Global DMARC Adoption Rate Increases

In celebration of DMARC’s 4th birthday on Tuesday, Return Path has revealed that global adoption of the authentication protocol has grown 24% over the past year.

Domain-based Message Authentication, Reporting and Conformance (DMARC) is an email authentication tool that helps prevent email-based phishing and spoofing attacks. Spoofing is a typical tactic of spam and phishing hackers, who send messages from fake email addresses.

DMARC is also becoming an increasingly critical component of email marketing, as marketers who implement DMARC in their email authentication process see higher deliverability rates because their messages are considered safe and reliable due in part to the DMARC systems in place by providers to detect spoofing.

According to data platform and email marketing company Return Path, global adoption of DMARC has increased over the past year but still does not represent the majority of companies. 29% of the 1,000 global brands Return Path surveyed have now adopted DMARC — a rise from 22% in 2015.

North America leads the way in global adoption according to the report, with 42% of brands reporting they have now adopted DMARC authentication systems.

This is likely due to the strong stances that Silicon Valley technology giants have taken in support of DMARC. Gmail, the largest email provider in the world with over a billion active users, will reject any email message that doesn’t pass DMARC authentication checks by June 2016. Yahoo, Hotmail, and AOL have all implemented DMARC authentication systems to a certain degree as well.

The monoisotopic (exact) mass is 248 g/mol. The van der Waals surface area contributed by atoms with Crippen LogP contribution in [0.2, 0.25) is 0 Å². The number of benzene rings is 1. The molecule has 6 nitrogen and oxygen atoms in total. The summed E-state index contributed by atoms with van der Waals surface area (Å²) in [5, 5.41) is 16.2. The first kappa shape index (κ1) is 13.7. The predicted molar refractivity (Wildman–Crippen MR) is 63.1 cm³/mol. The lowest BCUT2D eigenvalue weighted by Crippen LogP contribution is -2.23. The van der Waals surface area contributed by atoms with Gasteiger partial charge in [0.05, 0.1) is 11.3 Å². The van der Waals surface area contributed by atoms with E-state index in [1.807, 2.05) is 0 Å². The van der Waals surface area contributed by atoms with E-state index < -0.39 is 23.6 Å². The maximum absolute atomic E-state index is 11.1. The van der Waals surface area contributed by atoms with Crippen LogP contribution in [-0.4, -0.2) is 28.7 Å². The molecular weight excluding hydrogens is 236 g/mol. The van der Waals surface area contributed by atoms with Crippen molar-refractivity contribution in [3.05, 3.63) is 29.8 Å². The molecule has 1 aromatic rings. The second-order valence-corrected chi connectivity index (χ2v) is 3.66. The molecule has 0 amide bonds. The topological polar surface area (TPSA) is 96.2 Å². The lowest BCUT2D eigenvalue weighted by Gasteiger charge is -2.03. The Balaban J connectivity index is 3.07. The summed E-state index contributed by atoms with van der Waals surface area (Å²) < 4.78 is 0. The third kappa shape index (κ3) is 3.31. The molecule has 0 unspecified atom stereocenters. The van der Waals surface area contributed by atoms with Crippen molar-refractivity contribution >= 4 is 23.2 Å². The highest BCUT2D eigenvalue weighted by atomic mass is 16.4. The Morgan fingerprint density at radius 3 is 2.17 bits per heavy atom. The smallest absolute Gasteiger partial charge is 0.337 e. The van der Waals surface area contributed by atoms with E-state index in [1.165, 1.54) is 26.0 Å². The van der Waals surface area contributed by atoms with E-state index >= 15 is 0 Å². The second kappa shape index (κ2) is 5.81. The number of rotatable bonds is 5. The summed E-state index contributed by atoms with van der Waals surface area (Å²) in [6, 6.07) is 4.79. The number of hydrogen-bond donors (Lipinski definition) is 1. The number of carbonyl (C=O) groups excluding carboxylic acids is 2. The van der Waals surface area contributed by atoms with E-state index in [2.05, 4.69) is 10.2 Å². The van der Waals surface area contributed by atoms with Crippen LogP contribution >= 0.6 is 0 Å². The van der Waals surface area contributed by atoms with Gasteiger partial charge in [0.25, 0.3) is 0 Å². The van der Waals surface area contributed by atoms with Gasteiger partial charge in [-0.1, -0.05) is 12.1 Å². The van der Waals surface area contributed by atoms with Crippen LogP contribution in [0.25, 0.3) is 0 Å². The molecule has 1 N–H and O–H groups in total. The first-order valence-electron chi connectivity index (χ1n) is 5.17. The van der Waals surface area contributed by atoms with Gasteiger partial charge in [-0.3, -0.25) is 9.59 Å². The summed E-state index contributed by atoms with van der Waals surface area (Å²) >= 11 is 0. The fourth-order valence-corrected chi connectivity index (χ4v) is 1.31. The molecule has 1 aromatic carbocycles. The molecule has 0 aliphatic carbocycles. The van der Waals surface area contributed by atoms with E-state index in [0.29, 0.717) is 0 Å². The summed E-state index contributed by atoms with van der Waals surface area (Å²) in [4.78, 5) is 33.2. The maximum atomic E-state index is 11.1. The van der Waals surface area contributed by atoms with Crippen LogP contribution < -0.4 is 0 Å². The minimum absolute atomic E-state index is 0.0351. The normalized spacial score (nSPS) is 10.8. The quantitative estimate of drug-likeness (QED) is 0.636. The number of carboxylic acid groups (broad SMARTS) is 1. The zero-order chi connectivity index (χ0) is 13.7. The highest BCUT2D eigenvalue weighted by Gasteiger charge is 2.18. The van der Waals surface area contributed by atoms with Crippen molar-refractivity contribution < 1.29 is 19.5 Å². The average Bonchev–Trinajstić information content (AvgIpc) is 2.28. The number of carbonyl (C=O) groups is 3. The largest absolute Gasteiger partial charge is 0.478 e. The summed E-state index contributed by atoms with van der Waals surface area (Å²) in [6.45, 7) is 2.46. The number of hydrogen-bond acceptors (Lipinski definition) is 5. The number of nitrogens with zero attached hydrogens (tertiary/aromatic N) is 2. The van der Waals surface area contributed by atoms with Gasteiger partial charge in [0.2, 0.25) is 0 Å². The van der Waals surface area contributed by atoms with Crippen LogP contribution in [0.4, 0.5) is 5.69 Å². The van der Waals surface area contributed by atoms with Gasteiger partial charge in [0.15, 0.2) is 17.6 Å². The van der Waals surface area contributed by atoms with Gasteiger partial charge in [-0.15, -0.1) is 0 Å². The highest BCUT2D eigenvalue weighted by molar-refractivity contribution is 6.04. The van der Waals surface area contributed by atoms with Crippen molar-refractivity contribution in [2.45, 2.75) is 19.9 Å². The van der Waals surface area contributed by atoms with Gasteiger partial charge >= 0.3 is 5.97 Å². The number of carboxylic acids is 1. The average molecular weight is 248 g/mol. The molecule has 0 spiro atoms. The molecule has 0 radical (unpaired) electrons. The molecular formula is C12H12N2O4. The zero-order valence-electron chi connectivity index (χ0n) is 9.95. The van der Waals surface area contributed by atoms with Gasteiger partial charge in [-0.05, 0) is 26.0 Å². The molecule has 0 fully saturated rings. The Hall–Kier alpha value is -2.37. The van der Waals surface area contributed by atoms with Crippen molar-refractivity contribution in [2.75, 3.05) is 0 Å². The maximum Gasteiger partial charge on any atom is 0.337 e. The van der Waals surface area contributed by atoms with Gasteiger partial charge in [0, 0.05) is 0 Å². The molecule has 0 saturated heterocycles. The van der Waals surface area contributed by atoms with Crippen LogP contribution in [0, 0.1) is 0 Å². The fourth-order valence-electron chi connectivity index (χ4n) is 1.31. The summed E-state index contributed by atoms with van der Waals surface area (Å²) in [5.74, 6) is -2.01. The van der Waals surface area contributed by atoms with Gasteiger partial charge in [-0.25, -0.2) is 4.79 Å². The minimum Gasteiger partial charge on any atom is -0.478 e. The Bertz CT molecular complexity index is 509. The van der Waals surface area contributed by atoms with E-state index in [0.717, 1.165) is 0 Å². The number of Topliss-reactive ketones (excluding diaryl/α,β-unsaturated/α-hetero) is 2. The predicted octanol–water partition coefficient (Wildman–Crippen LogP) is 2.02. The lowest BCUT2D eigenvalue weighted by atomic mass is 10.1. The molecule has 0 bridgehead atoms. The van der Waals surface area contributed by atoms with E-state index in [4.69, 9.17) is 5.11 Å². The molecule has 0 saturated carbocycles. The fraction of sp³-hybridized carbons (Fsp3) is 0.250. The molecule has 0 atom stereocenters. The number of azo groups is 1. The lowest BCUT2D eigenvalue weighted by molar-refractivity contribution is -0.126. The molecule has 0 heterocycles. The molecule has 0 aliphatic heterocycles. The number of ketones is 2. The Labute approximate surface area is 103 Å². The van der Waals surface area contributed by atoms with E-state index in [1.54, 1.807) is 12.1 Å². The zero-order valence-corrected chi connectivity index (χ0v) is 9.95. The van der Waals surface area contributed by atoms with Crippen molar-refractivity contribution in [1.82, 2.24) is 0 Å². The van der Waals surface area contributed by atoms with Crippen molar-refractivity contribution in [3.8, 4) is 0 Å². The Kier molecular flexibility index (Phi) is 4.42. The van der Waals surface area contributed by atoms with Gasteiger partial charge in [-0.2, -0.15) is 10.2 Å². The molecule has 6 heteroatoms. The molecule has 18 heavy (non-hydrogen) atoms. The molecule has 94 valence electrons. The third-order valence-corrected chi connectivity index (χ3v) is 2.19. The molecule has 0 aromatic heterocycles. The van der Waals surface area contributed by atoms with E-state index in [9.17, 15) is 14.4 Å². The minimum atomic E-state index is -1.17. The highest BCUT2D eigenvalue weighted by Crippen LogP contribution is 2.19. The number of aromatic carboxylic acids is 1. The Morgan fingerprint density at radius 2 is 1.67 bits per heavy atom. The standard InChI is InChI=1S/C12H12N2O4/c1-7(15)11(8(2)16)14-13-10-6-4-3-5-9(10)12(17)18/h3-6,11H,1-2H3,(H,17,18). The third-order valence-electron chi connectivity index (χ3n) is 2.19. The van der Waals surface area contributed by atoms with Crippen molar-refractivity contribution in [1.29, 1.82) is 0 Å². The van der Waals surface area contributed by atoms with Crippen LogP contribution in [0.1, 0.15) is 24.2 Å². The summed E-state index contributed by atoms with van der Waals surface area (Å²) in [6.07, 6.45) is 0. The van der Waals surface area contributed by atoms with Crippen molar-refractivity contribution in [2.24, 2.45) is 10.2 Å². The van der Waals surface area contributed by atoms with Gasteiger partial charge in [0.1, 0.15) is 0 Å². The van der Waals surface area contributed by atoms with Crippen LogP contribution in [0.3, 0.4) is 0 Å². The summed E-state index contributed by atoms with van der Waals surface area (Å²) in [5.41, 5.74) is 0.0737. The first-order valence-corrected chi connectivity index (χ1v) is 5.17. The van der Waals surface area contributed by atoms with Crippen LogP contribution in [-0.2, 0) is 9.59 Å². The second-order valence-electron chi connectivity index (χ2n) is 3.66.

Banking, retail and healthcare companies lag behind on DMARC adoption, according to Return Path, even though they are among the most heavily phished industries.

A notable recent case includes the cyberattack recently launched against Hollywood Presbyterian Medical Center, which was first reported by an NBC affiliate. Hospital employees have been unable to access email or patient records, but there is no evidence implying the hackers have been able to access or decrypt patient files.  

The ransomware used in the Hospital hack is often spread through phishing campaigns and malicious downloads, per ZDNet.


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